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Yemen court condemns seven Shiite rebels to death

A Yemeni court on Monday sentenced seven Shiite rebels to death for their role in a series of gunbattles against the security forces near the capital last year that left hundreds of people dead or wounded.

world Updated: Jul 06, 2009 17:12 IST

A Yemeni court on Monday sentenced seven Shiite rebels to death for their role in a series of gunbattles against the security forces near the capital last year that left hundreds of people dead or wounded.

The court convicted the seven of "belonging to an armed gang in 2008 to carry out a collective criminal project". It sentenced seven other defendants to jail terms of between 12 and 15 years.

"Death to America and death to Israel," the defendants cried out from the dock after the sentences were announced. They are all expected to appeal.

A total of 190 suspected rebels are being tried in batches over the deadly fighting with the security forces that raged in Bani Hoshaish, northeast of the capital Sanaa, between March and June last year.

The rebels, whose stronghold is in Saada in the far northern mountains, want to restore the Zaidi imamate that was overthrown in a republican coup in 1962.

The insurgents are known as Huthis after their late commander, Hussein Badr Eddin al-Huthi, who was killed by the army in September 2004. Hussein was succeeded as field commander by his brother Abdul Malak. An offshoot of Shiite Islam, Zaidis are a minority in mainly Sunni Yemen but form the majority in the north.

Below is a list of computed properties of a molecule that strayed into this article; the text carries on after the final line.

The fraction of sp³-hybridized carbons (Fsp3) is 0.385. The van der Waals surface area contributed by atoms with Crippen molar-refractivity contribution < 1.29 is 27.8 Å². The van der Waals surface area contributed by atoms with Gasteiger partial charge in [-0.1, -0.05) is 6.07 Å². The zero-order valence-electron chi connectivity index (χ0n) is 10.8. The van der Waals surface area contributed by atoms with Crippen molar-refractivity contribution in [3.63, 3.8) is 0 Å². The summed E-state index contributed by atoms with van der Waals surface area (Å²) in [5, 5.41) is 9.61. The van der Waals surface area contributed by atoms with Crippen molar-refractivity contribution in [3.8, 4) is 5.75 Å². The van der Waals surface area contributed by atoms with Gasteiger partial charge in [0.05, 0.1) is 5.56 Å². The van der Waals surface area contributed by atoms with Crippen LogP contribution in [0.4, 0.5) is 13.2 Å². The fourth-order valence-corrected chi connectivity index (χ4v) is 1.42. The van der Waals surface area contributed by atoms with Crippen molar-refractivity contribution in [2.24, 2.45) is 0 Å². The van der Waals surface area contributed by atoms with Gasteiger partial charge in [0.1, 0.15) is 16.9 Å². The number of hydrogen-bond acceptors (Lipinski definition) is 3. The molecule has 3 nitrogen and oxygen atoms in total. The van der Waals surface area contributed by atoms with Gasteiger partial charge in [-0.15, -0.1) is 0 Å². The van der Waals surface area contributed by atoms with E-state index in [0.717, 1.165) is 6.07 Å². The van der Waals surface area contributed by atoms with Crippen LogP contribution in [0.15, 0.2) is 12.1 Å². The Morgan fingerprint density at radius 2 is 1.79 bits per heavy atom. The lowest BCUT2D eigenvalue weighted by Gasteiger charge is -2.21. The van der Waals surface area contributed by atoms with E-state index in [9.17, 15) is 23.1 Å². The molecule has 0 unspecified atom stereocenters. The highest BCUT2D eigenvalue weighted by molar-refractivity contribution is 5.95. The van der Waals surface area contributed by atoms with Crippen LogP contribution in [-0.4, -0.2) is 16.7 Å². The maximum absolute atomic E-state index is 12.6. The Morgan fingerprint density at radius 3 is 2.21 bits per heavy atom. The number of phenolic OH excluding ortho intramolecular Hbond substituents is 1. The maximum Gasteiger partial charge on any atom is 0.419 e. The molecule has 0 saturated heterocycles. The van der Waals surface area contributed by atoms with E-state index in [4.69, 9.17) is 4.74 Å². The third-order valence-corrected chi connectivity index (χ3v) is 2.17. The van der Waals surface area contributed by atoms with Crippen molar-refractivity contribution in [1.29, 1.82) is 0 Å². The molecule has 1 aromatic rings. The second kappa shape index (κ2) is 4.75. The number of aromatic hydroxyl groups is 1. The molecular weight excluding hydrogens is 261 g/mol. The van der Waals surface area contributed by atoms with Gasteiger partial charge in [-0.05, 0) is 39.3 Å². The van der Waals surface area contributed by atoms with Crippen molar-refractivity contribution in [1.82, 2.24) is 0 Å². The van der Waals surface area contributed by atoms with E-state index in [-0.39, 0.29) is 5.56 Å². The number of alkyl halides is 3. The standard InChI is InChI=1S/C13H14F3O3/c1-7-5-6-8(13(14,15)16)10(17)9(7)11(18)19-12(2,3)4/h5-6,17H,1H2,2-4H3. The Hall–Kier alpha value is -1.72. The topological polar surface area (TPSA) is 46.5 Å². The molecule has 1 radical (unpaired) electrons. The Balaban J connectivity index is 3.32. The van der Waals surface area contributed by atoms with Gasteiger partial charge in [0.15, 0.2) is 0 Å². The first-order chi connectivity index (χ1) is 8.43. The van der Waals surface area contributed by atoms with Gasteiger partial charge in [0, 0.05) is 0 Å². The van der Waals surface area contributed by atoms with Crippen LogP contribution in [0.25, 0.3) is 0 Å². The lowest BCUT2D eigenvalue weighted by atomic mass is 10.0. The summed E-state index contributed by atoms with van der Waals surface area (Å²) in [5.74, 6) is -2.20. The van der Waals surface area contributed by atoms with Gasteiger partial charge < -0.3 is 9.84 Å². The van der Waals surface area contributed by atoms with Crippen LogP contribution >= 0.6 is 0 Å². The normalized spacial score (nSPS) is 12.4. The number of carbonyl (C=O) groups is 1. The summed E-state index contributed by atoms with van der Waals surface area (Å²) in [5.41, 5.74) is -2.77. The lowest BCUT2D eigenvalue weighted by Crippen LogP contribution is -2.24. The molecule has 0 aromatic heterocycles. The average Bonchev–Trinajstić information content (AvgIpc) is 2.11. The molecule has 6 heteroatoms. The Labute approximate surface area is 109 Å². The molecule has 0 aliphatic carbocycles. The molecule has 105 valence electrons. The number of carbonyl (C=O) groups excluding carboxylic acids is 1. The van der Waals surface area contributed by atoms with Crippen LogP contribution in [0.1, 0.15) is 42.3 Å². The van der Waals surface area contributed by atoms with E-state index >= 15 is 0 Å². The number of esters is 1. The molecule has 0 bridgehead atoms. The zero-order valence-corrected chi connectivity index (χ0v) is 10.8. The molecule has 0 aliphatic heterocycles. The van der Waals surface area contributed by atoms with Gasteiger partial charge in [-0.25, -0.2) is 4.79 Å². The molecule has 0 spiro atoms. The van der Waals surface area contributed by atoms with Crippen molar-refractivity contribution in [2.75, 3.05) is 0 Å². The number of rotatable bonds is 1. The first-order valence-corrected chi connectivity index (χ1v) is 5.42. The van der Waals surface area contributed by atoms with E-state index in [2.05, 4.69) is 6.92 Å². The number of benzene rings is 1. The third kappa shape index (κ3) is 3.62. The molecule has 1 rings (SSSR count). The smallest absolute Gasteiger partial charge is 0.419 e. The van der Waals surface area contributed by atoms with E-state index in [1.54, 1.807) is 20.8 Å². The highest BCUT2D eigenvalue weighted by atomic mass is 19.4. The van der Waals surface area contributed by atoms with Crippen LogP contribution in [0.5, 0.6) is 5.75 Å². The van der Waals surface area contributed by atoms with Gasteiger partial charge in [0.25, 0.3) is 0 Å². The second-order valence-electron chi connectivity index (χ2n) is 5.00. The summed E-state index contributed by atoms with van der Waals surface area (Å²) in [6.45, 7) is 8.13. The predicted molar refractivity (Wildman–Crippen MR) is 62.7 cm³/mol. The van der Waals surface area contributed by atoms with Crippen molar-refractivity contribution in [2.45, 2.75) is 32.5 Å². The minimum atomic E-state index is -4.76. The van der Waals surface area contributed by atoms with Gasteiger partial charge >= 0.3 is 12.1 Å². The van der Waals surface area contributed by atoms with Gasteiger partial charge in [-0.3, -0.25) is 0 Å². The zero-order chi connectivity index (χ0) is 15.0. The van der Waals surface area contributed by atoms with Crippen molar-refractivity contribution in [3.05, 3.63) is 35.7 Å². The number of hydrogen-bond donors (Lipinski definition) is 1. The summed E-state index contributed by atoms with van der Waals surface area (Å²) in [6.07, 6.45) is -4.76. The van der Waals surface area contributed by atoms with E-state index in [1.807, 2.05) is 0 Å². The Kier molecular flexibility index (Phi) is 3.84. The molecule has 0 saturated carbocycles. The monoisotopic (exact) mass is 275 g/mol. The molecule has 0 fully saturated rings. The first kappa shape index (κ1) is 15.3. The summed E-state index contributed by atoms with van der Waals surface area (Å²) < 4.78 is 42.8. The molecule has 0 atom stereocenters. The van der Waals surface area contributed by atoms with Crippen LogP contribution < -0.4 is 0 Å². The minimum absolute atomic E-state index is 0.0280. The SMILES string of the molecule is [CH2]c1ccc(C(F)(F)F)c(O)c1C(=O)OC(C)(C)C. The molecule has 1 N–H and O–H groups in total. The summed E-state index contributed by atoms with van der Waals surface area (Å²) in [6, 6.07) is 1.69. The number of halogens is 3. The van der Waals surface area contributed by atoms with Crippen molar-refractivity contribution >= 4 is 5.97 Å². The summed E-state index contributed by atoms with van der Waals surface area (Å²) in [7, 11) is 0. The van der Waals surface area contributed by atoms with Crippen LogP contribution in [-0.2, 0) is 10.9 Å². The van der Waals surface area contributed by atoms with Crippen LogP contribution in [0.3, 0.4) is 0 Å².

The government has accused the Zaidi rebels of kidnapping nine foreigners and killing three of them last month, a charge vehemently denied by the group. The authorities say the other six hostages may still be alive and that an intense search is underway for them.

One of the poorest countries in the world, Yemen is also battling unrest in the south, where separatist sentiment runs deep almost two decades after unification with the north.

At least 18 people were killed in clashes that pitted demonstrators against police in the impoverished south from late April until early June.

The ancestral homeland of Al-Qaeda chief Osama bin Laden, Yemen has also seen a string of attacks on foreign targets, oil facilities and government buildings claimed by Al-Qaeda loyalists.

Four South Korean tourists and their Yemeni guide were killed when a suicide bomber blew himself in the historic eastern city of Shibam on March 15. The attack was claimed by Al-Qaeda.